Neighbors in Action is seeking a Violence Interrupter for the Save Our Streets (S.O.S.) Crown Heights program. S.O.S. Brooklyn (which includes two sites in Crown Heights and Bed-Stuy) is a replication of the Cure Violence program, a gun violence prevention model that aims to reduce and prevent shootings through the use of public health strategies. Reporting to both Violence Interrupter Supervisor and the Outreach Worker Supervisor, the Violence Interrupter will work individually and as a team to prevent the escalation of violence that results in shootings and killings. They will provide conflict mediation services and serve as conduits to the program’s Outreach Workers who work with program participants on a long-term basis.
Responsibilities include but are not limited to:
- Work with community partners and the rest of the S.O.S. and NIA team to identify and diffuse “hot spots” for shootings and violence;
- Intervene in local conflicts to interrupt and prevent an outbreak of violence, and work to prevent retaliations when violence does occur;
- Identify youth who are at-risk for being involved in violent activities and assist them in connecting to S.O.S., and/or other Neighbors in Action programs such as Youth Programs, and Legal Hand, as well as referring them to other community organizations and resources as is fitting;
- Learn about the causes of shootings/killings in order to assist in mediating situations and preventing retaliation between individuals and groups (e.g., working with the community, outreach programs to gain information that may be helpful in preventing additional killings);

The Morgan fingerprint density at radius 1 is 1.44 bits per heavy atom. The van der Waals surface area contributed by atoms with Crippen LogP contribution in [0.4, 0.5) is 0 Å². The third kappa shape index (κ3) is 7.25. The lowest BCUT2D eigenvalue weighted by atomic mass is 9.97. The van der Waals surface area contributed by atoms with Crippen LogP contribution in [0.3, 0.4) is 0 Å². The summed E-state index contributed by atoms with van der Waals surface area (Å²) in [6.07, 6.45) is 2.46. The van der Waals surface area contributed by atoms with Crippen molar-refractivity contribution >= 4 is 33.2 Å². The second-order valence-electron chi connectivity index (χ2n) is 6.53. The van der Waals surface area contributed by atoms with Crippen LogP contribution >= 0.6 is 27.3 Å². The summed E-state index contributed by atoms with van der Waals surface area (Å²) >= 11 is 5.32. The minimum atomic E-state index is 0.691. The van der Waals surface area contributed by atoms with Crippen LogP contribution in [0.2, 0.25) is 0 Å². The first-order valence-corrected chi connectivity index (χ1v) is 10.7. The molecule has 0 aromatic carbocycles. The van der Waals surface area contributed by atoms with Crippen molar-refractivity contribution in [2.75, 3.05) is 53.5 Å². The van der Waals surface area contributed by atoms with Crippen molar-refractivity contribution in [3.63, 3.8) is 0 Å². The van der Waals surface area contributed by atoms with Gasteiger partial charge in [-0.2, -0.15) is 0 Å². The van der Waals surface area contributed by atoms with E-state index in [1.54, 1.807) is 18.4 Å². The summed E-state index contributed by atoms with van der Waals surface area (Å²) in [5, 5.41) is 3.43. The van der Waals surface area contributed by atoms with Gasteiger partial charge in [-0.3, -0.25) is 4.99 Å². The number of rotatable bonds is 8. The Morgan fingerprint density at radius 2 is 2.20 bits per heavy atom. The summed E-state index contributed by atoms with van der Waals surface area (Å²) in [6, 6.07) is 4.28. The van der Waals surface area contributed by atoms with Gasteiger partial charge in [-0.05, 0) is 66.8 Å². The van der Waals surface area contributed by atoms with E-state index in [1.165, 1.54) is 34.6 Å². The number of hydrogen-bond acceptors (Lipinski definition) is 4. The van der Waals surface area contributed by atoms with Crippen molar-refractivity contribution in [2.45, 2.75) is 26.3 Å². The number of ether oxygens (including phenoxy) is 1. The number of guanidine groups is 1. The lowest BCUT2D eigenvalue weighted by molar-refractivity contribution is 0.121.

- Form relationships with the people who are at the highest risk of experiencing violence in the community, as well as the people who know them;
- Conduct outreach to the community (individually and as a team member) to build strong relationships with youth, residents, and community groups;
- Engage with local businesses and storefronts to spread understanding of the S.O.S. mission, build relationships, and increase public awareness of S.O.S.’s peacekeeping mission in the community;
- Talk to local Crown Heights residents, including Albany Houses and Weeksville Gardens about potential conflicts and assist in preventing them;
- Participate in organizing responses to shootings & other trauma related community crises to increase programmatic visibility when shootings/killings take place;
- Report to the Violence Interrupter Supervisor and the Outreach Worker Supervisor and keep the team informed of all relevant community activities;
- Document all contacts with high-risk individuals;
- Document shootings and other acts of violence that are prevented;
- Join shooting and healing responses in other communities, as directed;
- Distribute public education materials to targeted audience;
- Distribute information about community events and important resources;
- Attend all program trainings;
- Attend and help facilitate community events and shooting responses;
- Attend weekly supervision, staff meetings and other team meetings as required;
- Attend and participate in all Neighbors in Action and Center's trainings, meetings and conferences as assigned by supervisors; and
- Additional relevant tasks, as needed.
Position Type: Full-time, Evenings, and Weekends. Schedule may be flexible, changing, and include late nights.